A View from the Luangwa - March 2018

05th March 2018

We have known for some time that the greatest threat to the wild places on our Planet is the growth of the human population. As our numbers rise, we encroach into areas where we used not to tread, either to expand agricultural production, obtain natural resources or simply to build more houses. The news stories on this topic tend to be dominated by poachers targeting headline species such as elephant, rhino and pangolin, and certainly these acute threats are the fastest route to extinction for these species. But even if we control the upward trend in wildlife trafficking, we still need to address the slow but relentless encroachment of people on the habitats of these species. The loss of habitat is as likely to wipe out the elephant as is poaching, even though the process of extinction will be less dramatic.

This picture of African wildlife is pretty bleak. And it is a story that is repeated in south-east Asia where palm oil plantations are wiping out orangutan populations, and is seen again in the forests of the central Amazon where tree-felling is wiping out vast woodlands that are yet to be fully understood. It is made all the more puzzling when we consider that there is so much publicity about the damage that is being done to our world. We are well aware of the impact of our collective behaviour. Why is it proving so hard to address what is surely the greatest threat to the planet?

Of course, in brief, the problem is one of collective action. While people in the developed world with the resources to reduce their impact on the environment, residents of developing nations are less able to make such altruistic decisions when faced with the hardships of life. Governments in need of funds are not able or willing to drive hard bargains with large agricultural and logging businesses in order to protect their nation’s natural resources. Why this is remains beyond the scope of this article, but it is clear how it comes about.

NGOs have done outstanding work raising awareness of the problems facing our planet and tackling them in many areas; but, judging by their continued appeals for help, they are not stemming the tide as they would like. Charitable organisations play a crucial role in environmental protection, but they will always struggle to compete against the efficiency and motivation of free-market business. In fact, we rely on the profit-hungry business model to make the world work; suppliers must to overcome any obstacle to get their products and services to the marketplace. If they don’t, we won’t buy them and their businesses suffer. In this way, the pursuit of profit drives businesses to navigate through challenges and “find a way”.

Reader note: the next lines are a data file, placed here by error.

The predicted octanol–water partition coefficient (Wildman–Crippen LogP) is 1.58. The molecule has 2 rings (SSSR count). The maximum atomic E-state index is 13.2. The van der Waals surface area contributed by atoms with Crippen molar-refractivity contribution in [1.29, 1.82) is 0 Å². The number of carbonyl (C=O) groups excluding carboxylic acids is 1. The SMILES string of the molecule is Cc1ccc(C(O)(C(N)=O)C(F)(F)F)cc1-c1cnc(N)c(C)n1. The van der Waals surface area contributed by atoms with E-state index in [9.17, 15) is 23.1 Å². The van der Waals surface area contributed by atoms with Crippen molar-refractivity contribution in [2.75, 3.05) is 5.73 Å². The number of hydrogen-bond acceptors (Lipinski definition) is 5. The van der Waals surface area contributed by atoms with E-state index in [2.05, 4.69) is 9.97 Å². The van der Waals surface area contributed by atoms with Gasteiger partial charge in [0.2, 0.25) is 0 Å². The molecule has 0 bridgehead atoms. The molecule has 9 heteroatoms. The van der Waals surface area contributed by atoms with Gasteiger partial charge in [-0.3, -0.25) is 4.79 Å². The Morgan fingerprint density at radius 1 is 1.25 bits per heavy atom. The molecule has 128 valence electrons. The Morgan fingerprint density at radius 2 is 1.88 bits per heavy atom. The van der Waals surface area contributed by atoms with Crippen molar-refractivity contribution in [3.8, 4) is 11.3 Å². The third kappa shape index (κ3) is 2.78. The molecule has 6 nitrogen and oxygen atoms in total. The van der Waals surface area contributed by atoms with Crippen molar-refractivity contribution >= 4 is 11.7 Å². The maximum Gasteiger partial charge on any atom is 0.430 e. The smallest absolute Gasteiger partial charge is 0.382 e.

Social enterprises may offer a soliton to some of the world's environmental problems. They seek to make profit through the production of a social "good", an output that benefits a large of people, beyond those immediately involved in the transaction. As "for-profit" organisations, they are able to harness the same commercial motivation than makes business work, and overcome the snags that held back the NGOs. The crucial factor required for social enterprises to work is that these social goods have a marketable value.

The Luangwa Valley is home to one of the richest wildlife ecosystems remaining on the planet. But Zambia also has a very fast-growing population and faces some of the fastest degradation of natural resources of any nation on the continent. Conservation charities, such as Conservation South Luangwa, provide essential support to the Department of National Parks & Wildlife in sourcing, funding and implementing anti-poaching operations in the form of patrols, intelligence-gathering, road-blocks and community outreach. However, habitat protection is outside their capabilities, and must be left to others, particularly when there are priority targets to meet, such as reductions in elephant poaching.

In the past, the protection of wild natural habitat has been implemented through patrols and law enforcement, with little benefit to local people (apart from avoiding prosecution). With the advent and establishment of the carbon credit market, a solution has emerged for the protection of habitat for wildlife. Social enterprise businesses are now able to form alliances with landowners and generate profit through the protection of forests.